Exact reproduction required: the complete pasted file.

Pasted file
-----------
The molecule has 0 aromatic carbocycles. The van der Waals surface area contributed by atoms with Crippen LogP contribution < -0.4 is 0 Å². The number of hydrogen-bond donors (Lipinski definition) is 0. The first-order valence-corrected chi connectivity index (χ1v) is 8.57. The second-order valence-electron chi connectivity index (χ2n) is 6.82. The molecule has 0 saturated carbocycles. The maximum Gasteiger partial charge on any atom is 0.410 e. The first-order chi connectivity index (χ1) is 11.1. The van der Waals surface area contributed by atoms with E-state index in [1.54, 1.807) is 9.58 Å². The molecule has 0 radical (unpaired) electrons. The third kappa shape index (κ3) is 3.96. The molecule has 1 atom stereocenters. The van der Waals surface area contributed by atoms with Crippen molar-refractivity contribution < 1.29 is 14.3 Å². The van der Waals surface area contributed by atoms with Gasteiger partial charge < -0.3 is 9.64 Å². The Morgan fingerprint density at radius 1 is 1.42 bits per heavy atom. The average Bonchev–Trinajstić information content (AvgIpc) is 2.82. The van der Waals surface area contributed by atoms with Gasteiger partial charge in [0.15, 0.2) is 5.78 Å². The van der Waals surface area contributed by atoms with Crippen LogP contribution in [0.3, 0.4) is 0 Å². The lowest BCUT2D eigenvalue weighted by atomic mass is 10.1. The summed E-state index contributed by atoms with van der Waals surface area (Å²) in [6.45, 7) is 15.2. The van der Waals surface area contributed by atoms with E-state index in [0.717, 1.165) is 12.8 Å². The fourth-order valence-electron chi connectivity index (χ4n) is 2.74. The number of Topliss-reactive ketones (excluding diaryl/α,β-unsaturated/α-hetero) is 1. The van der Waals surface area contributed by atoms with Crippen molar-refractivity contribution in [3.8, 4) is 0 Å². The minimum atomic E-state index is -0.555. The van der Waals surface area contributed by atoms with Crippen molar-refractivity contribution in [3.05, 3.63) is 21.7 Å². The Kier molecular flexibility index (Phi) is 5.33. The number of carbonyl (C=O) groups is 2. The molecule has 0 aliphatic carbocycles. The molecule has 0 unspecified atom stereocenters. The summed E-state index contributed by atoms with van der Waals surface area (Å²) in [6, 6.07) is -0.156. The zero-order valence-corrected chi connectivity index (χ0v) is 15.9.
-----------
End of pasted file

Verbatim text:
The molecule has 0 aromatic carbocycles. The van der Waals surface area contributed by atoms with Crippen LogP contribution < -0.4 is 0 Å². The number of hydrogen-bond donors (Lipinski definition) is 0. The first-order valence-corrected chi connectivity index (χ1v) is 8.57. The second-order valence-electron chi connectivity index (χ2n) is 6.82. The molecule has 0 saturated carbocycles. The maximum Gasteiger partial charge on any atom is 0.410 e. The first-order chi connectivity index (χ1) is 11.1. The van der Waals surface area contributed by atoms with E-state index in [1.54, 1.807) is 9.58 Å². The molecule has 0 radical (unpaired) electrons. The third kappa shape index (κ3) is 3.96. The molecule has 1 atom stereocenters. The van der Waals surface area contributed by atoms with Crippen molar-refractivity contribution < 1.29 is 14.3 Å². The van der Waals surface area contributed by atoms with Gasteiger partial charge < -0.3 is 9.64 Å². The Morgan fingerprint density at radius 1 is 1.42 bits per heavy atom. The average Bonchev–Trinajstić information content (AvgIpc) is 2.82. The van der Waals surface area contributed by atoms with Gasteiger partial charge in [0.15, 0.2) is 5.78 Å². The van der Waals surface area contributed by atoms with Crippen LogP contribution in [0.3, 0.4) is 0 Å². The lowest BCUT2D eigenvalue weighted by atomic mass is 10.1. The summed E-state index contributed by atoms with van der Waals surface area (Å²) in [6.45, 7) is 15.2. The van der Waals surface area contributed by atoms with E-state index in [0.717, 1.165) is 12.8 Å². The fourth-order valence-electron chi connectivity index (χ4n) is 2.74. The number of Topliss-reactive ketones (excluding diaryl/α,β-unsaturated/α-hetero) is 1. The van der Waals surface area contributed by atoms with Crippen molar-refractivity contribution in [3.8, 4) is 0 Å². The minimum atomic E-state index is -0.555. The van der Waals surface area contributed by atoms with Crippen molar-refractivity contribution in [3.05, 3.63) is 21.7 Å². The Kier molecular flexibility index (Phi) is 5.33. The number of carbonyl (C=O) groups is 2. The molecule has 0 aliphatic carbocycles. The molecule has 0 unspecified atom stereocenters. The summed E-state index contributed by atoms with van der Waals surface area (Å²) in [6, 6.07) is -0.156. The zero-order valence-corrected chi connectivity index (χ0v) is 15.9.